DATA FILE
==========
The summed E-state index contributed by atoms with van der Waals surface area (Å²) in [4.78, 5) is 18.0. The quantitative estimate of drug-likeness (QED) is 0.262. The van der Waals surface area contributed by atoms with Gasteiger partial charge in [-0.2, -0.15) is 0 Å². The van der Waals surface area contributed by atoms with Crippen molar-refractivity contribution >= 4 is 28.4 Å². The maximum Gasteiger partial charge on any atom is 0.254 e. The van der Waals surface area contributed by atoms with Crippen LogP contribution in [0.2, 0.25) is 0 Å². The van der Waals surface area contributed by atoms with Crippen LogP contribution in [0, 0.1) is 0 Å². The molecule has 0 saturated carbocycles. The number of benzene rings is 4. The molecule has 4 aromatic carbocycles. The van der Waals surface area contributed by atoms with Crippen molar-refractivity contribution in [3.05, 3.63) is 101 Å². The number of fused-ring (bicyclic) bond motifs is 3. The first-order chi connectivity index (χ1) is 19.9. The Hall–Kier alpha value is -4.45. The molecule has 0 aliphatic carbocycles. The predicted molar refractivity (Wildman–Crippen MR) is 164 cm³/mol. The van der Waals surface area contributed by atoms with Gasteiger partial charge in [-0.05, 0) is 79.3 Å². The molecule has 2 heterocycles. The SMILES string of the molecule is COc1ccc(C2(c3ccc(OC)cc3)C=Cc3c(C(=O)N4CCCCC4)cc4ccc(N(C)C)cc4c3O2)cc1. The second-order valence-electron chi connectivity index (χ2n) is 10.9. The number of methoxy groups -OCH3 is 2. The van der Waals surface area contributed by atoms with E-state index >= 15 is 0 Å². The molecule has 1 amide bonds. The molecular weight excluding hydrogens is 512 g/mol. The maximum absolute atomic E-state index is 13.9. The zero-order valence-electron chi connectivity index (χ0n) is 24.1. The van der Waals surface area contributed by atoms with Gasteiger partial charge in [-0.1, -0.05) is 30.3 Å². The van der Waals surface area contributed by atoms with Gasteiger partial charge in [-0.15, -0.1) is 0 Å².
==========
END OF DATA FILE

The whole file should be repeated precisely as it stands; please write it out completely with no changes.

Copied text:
The summed E-state index contributed by atoms with van der Waals surface area (Å²) in [4.78, 5) is 18.0. The quantitative estimate of drug-likeness (QED) is 0.262. The van der Waals surface area contributed by atoms with Gasteiger partial charge in [-0.2, -0.15) is 0 Å². The van der Waals surface area contributed by atoms with Crippen molar-refractivity contribution >= 4 is 28.4 Å². The maximum Gasteiger partial charge on any atom is 0.254 e. The van der Waals surface area contributed by atoms with Crippen LogP contribution in [0.2, 0.25) is 0 Å². The van der Waals surface area contributed by atoms with Crippen LogP contribution in [0, 0.1) is 0 Å². The molecule has 0 saturated carbocycles. The number of benzene rings is 4. The molecule has 4 aromatic carbocycles. The van der Waals surface area contributed by atoms with Crippen molar-refractivity contribution in [3.05, 3.63) is 101 Å². The number of fused-ring (bicyclic) bond motifs is 3. The first-order chi connectivity index (χ1) is 19.9. The Hall–Kier alpha value is -4.45. The molecule has 0 aliphatic carbocycles. The predicted molar refractivity (Wildman–Crippen MR) is 164 cm³/mol. The van der Waals surface area contributed by atoms with Gasteiger partial charge in [-0.05, 0) is 79.3 Å². The molecule has 2 heterocycles. The SMILES string of the molecule is COc1ccc(C2(c3ccc(OC)cc3)C=Cc3c(C(=O)N4CCCCC4)cc4ccc(N(C)C)cc4c3O2)cc1. The second-order valence-electron chi connectivity index (χ2n) is 10.9. The number of methoxy groups -OCH3 is 2. The van der Waals surface area contributed by atoms with E-state index >= 15 is 0 Å². The molecule has 1 amide bonds. The molecular weight excluding hydrogens is 512 g/mol. The maximum absolute atomic E-state index is 13.9. The zero-order valence-electron chi connectivity index (χ0n) is 24.1. The van der Waals surface area contributed by atoms with Gasteiger partial charge in [-0.1, -0.05) is 30.3 Å². The van der Waals surface area contributed by atoms with Gasteiger partial charge in [-0.15, -0.1) is 0 Å².